Rob Howard said: "Only twelve more messages and David will have reached a record of 200."

Personally, I am ready to re-start the clock at 200 and forget everything that went before.

Tax paying artist wrote: "So David, would you be in general agreement with the view that the art of the Hellenistic period was a meeting of the two ways?"

Tax paying artist, I don't know nearly as much about Hellenistic art as I should. You don't see a whole lot of the wild side in their architecture, which was one of the most important manifestations of their aesthetic theories about archetypes. But from my limited perspective, the answer is "yes." And it's not surprising-- even while they searched for the "ideal" earlier and harder than anybody else, they still lived every day in perpetual peril from foreign and domestic enemies. That has a way of reminding you of the chaos waiting for you beneath that thin veneer of order and stability. I am a huge fan of Bernard Knox, whose writings about the Greeks are pure gems. He once said something along the lines of, "If you have to go out and kill the family pet with your own hands in order to eat dinner, it keeps you from getting overly civilized."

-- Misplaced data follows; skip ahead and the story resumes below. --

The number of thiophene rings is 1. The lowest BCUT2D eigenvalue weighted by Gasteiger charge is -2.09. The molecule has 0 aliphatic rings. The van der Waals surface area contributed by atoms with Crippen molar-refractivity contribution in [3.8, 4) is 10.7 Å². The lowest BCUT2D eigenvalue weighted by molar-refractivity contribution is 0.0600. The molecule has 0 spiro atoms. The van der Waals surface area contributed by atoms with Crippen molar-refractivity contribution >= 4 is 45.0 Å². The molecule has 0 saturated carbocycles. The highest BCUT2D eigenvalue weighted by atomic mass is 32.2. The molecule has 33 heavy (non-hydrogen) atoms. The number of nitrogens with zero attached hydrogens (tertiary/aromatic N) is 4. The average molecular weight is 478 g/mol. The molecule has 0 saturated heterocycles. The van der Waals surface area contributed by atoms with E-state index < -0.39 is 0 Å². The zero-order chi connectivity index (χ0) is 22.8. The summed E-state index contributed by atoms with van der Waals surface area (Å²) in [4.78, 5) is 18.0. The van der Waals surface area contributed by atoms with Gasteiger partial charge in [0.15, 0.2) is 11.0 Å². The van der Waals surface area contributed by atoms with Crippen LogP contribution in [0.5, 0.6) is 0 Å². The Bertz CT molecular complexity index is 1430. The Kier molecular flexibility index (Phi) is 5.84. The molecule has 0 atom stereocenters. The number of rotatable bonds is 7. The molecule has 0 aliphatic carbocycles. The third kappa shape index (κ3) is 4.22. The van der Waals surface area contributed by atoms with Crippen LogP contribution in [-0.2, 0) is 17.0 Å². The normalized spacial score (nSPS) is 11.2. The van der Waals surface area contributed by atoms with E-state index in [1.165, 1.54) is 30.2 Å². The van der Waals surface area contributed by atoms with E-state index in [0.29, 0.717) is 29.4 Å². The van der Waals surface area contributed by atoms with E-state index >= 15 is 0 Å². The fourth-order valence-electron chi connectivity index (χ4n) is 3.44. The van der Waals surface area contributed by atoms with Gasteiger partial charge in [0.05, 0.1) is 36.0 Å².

David Apatoff said...

Tom quotes Alexander Tzonis's Classical Greek Architecture, The Construction of the Modern, about a transformation in Greek architecture:
" Joseph Hoffer describe them "as results of a conscious effort to avoid the rectilinear and infuse the lifeless forms of art with a breath of living nature"

Tom, obviously I should have read Tzoni before volunteering my previous opinion about Greek architecture, but thanks for a nifty quote. These theories come together so neatly, it's almost as if we need an element of chaos to shake them up.